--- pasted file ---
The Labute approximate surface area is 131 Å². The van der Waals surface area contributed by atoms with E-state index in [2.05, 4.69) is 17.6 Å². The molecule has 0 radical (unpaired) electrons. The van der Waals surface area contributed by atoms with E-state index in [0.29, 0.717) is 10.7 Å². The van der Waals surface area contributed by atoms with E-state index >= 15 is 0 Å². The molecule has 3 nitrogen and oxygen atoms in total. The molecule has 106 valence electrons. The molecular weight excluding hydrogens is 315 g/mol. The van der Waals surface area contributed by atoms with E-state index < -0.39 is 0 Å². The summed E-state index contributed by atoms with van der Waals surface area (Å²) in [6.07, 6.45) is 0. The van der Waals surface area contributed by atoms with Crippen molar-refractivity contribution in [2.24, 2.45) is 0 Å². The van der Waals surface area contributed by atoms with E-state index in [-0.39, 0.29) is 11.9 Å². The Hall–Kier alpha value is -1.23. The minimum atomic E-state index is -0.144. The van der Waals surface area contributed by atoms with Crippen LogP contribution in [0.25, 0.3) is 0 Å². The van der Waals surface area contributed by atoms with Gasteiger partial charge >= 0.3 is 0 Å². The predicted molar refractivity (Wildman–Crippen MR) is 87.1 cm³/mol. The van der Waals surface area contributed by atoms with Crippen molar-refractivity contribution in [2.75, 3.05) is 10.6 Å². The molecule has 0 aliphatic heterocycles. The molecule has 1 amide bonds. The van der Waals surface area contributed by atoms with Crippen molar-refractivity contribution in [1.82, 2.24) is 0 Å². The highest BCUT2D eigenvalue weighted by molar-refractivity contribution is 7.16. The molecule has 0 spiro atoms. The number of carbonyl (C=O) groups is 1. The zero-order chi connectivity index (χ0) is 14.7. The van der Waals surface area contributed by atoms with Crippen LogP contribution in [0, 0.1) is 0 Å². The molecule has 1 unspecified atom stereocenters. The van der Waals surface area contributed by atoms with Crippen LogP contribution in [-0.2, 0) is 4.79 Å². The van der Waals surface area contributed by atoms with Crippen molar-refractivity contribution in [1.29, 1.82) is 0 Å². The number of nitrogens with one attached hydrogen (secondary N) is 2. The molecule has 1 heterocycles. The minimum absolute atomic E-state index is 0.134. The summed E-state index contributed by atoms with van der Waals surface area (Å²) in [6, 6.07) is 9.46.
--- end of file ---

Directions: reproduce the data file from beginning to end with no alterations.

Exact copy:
The Labute approximate surface area is 131 Å². The van der Waals surface area contributed by atoms with E-state index in [2.05, 4.69) is 17.6 Å². The molecule has 0 radical (unpaired) electrons. The van der Waals surface area contributed by atoms with E-state index in [0.29, 0.717) is 10.7 Å². The van der Waals surface area contributed by atoms with E-state index >= 15 is 0 Å². The molecule has 3 nitrogen and oxygen atoms in total. The molecule has 106 valence electrons. The molecular weight excluding hydrogens is 315 g/mol. The van der Waals surface area contributed by atoms with E-state index < -0.39 is 0 Å². The summed E-state index contributed by atoms with van der Waals surface area (Å²) in [6.07, 6.45) is 0. The van der Waals surface area contributed by atoms with Crippen molar-refractivity contribution in [2.24, 2.45) is 0 Å². The van der Waals surface area contributed by atoms with E-state index in [-0.39, 0.29) is 11.9 Å². The Hall–Kier alpha value is -1.23. The minimum atomic E-state index is -0.144. The van der Waals surface area contributed by atoms with Crippen LogP contribution in [0.25, 0.3) is 0 Å². The van der Waals surface area contributed by atoms with Gasteiger partial charge >= 0.3 is 0 Å². The predicted molar refractivity (Wildman–Crippen MR) is 87.1 cm³/mol. The van der Waals surface area contributed by atoms with Crippen molar-refractivity contribution in [2.75, 3.05) is 10.6 Å². The molecule has 0 aliphatic heterocycles. The molecule has 1 amide bonds. The van der Waals surface area contributed by atoms with Crippen molar-refractivity contribution in [1.82, 2.24) is 0 Å². The highest BCUT2D eigenvalue weighted by molar-refractivity contribution is 7.16. The molecule has 0 spiro atoms. The number of carbonyl (C=O) groups is 1. The zero-order chi connectivity index (χ0) is 14.7. The van der Waals surface area contributed by atoms with Crippen LogP contribution in [0, 0.1) is 0 Å². The molecule has 1 unspecified atom stereocenters. The van der Waals surface area contributed by atoms with Crippen LogP contribution in [-0.2, 0) is 4.79 Å². The van der Waals surface area contributed by atoms with Crippen molar-refractivity contribution in [1.29, 1.82) is 0 Å². The number of nitrogens with one attached hydrogen (secondary N) is 2. The molecule has 1 heterocycles. The minimum absolute atomic E-state index is 0.134. The summed E-state index contributed by atoms with van der Waals surface area (Å²) in [6, 6.07) is 9.46.